Economy - The day the hole we are in gets bigger
Update: 1415 GMT The OBR forecasts that the government's deficit reduction programme suggests a total cut by 2017 in the number of public sector employees of around 710,000 (from a previous figure of around 400,000).
Update: 1400 GMT This is the statement that George Osborne never wanted to make. It told the country that the government will not have balanced the books by the next election. It spelt out that there will be more pain now, more pain tomorrow and more pain for longer than we'd previously been told. Anyone aged under 52 will have to work another year before getting their state pension.
Anyone who works in the public sector will see their pay fall in real terms even once the current two year pay freeze ends. Any family (without a disability) claiming tax credits will find them frozen and those with children will find that a promised above-inflation increase has been cancelled. This decision contrasts with that to increase out-of-work benefits by over 5%, in line with inflation. It will be presented by ministers as protecting the poor and those unable to find a job but will provoke others to claim that it is unfairly punishing those in work.
All this was necessary to ensure that the government would not breech its own deficit targets, to pay for a series of measures designed to boost growth - to spur the housing market; to increase investment in infrastructure; to help the young unemployed; to pay for today's promise to double the help given to deprived families with two year olds for their education and child care; to curb the increases in rail fares and to limit the increases in petrol duty.
The Chancellor will not have enjoyed delivering his Autumn Statement but George Osborne knows that there may be worse to come in next year's Budget.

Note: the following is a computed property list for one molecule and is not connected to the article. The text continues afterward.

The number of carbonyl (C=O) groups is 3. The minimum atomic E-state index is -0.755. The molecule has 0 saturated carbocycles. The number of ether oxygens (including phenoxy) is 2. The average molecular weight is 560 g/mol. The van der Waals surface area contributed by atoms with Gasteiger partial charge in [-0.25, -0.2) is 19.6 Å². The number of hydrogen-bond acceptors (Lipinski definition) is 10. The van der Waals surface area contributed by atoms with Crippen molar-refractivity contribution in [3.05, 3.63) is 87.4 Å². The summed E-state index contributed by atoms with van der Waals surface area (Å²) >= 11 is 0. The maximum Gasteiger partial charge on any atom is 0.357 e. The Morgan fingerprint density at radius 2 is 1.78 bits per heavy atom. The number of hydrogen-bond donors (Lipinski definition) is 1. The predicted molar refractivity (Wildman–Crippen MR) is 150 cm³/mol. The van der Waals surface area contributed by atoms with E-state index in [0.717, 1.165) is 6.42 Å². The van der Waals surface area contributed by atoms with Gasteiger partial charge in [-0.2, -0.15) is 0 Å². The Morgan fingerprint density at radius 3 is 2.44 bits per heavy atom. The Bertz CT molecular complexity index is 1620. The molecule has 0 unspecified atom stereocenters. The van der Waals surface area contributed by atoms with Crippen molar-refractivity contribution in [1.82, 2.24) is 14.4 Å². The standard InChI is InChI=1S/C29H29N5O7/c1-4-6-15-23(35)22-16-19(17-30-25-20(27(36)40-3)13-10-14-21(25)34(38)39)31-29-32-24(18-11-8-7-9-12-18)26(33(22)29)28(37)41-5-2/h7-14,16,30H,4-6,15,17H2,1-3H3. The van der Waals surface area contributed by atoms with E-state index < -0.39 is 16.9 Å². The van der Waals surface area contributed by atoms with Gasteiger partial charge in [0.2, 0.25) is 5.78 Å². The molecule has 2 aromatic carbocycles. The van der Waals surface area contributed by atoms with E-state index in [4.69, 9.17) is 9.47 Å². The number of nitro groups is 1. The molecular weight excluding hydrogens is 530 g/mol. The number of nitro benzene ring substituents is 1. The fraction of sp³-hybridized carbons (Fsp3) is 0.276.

Update: 1215 GMT: You can follow my updates on the Autumn Statement as part of the BBC News website's special live coverage of the event.
Preview: 0800 GMT: "Shocking" is the word used by one of those who has seen the official economic forecast which will be published today.
"The light at the end of the tunnel is receding" says another.
The reason is that the new independent official forecasters at the Office for Budget Responsibility will today increase the size of the budgetary hole they say we're in.
The OBR has calculated that the British economy has shrunk much more than it had previously thought. In other words, the banking crisis of 2008 has made a bigger permanent dent in the economy than previous estimates.
As a result the so-called structural deficit - the bit of the deficit which cannot be eliminated by growth alone - is bigger.
It's this calculation which means that the chancellor will say that although he's sticking to Plan A - that is, he is not choosing to spend or borrow more to stimulate growth - his plans will not clear the deficit until 2016/7 - that is after the next election.
George Osborne will say that he will still meet his carefully written fiscal mandate which includes what some call "his flexible friend" - a five-year rolling target for eliminating the current structural balance which allows him to start the clock on that measure now and not at the time he assumed office.
Less easy to get round, though, will be the prime minister's words at last year's CBI conference.
"In five years time we will have balanced the books," he said.